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Byline: Keay Davidson San Francisco Examiner

The ``riskiest volcano on the planet'' isn't just a threat to millions of Mexicans who live literally in its shadow.

It's also a traffic hazard.

Major roads snake near the snow-capped volcano, Popocatepetl, a short commute from Mexico City. So when it starts huffing and puffing, as it did recently, a local radio station's traffic helicopter broadcasts the news to drivers, who naturally seek a new route - one that won't soon vanish under red-hot ash and searing lava.

The next thing you know, the ``word spreads that it's about to explode,'' laments Mexican volcano expert Claus Siebe. And when that happens, ``you can imagine how many phone calls we get.''

Siebe and his fellow geophysicists at Universidad Nacional Autonoma de Mexico are gambling that Popocatepetl's latest grumblings are just restless sleep, nothing more. At worst, they hope, it's just a repeat of its last display of ill temper, in the 1920s.

Back then, in a Mexico emerging from the fires of political revolution, Popocatepetl's brief, smoky tantrum was an exciting diversion that didn't cost a single life.

But recent geological research shows that every thousand years or so, Popocatepetl turns mean - perhaps mean enough to dump a mountain of ash on Mexico City, about 25 miles away, or to flood closer communities beneath waves of gray debris, the scientists said at last week's meeting of the American Geophysical Union in San Francisco.

``This is a huge volcano surrounded by millions of people. That makes Popocatepetl the riskiest volcano on the planet,'' said one of their U.S. collaborators, Michael F. Sheridan, who chairs the geology department at the University of Buffalo.

When Europe was still a dark forest, 23,000 years ago, Popocatepetl underwent the volcanic equivalent of a total nervous breakdown: a ``sector collapse.''

A major part of the 17,991-foot mountain collapsed and sprawled across the countryside, crushing whatever living creatures happened to be in the way. A similar event today might kill millions.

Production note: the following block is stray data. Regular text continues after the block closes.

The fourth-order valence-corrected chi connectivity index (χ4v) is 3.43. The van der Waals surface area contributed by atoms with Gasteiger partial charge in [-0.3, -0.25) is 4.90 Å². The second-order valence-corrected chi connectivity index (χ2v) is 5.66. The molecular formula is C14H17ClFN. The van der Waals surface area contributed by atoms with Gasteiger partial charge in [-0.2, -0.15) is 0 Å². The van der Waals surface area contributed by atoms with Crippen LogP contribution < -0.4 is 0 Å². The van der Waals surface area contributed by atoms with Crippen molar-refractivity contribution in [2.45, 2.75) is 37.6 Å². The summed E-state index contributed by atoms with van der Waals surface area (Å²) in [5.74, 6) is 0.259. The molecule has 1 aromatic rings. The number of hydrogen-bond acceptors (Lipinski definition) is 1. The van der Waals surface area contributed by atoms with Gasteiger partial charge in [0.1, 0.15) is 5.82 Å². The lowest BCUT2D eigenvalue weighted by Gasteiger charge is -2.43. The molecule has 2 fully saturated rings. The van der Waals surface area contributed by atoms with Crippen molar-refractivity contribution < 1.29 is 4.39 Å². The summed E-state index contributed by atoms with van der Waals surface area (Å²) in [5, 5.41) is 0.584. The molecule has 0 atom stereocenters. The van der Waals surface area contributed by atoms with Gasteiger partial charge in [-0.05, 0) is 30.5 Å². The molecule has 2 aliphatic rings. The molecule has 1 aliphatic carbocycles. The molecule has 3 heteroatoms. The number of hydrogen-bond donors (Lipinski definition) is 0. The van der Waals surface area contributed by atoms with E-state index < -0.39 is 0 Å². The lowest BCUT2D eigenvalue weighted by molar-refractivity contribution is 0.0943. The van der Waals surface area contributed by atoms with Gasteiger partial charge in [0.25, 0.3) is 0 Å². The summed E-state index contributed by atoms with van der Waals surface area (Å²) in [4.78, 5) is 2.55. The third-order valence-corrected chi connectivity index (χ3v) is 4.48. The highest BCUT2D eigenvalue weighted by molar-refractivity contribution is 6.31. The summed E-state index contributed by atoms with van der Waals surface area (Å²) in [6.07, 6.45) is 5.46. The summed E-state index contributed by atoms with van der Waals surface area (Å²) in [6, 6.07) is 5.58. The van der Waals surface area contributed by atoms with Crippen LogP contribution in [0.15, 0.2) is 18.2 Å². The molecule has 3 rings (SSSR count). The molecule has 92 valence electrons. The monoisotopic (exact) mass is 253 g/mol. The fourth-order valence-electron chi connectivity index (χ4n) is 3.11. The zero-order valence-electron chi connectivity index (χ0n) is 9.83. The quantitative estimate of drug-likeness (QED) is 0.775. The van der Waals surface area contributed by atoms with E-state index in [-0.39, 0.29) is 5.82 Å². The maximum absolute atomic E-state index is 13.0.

Then, 14,000 years ago, Popocatepetl suffered a ``Plinian eruption,'' a massive blast that probably ejected a dust cloud a few miles high.

Geological evidence suggests the disaster resembled the famous eruption of the volcano Vesuvius, which destroyed the town of Pompeii in ancient Roman times. (That event was recorded by Pliny the Younger, the nephew of one of its celebrated victims, Pliny the Elder; hence the eruption's name.)

Popocatepetl's last severe fit was 1,700 years ago, when it underwent another Plinian eruption.

By analyzing the geological layers of past eruptions, the scientists have concluded that Popocatepetl either emits river-like floods of ash or undergoes a Plinian eruption every 1,650 years. If their data is valid, then Popocatepetl may be overdue for its next big paroxysm.

That's why Siebe and his associates grew nervous in 1993, when the volcano's steam vents started hissing ominously. Seismic activity increased, too.

Act II commenced in December 1994, when the volcano began spouting ash. The amount was ``relatively small but very noticeable (to) all the people living around the volcano,'' Siebe recalled. Thousands fled or were temporarily evacuated.

At the time, Sheridan said the worst might be ahead. ``The chamber is loaded,'' as he put it.

Then, early this year, as scientists hiked around the volcano's huge mouth - a half-mile wide - they looked down inside and saw that their worst nightmare had reached the Earth's surface: a pool of red-hot lava. Was it the prelude to a major eruption?

Well, no ... not yet, anyway. As it turns out, the lava has cooled and formed a black ``dome,'' like a scar on a wound. The dome still vents steam, but that's about it.
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Publication:Daily News (Los Angeles, CA)
Date:Dec 22, 1996

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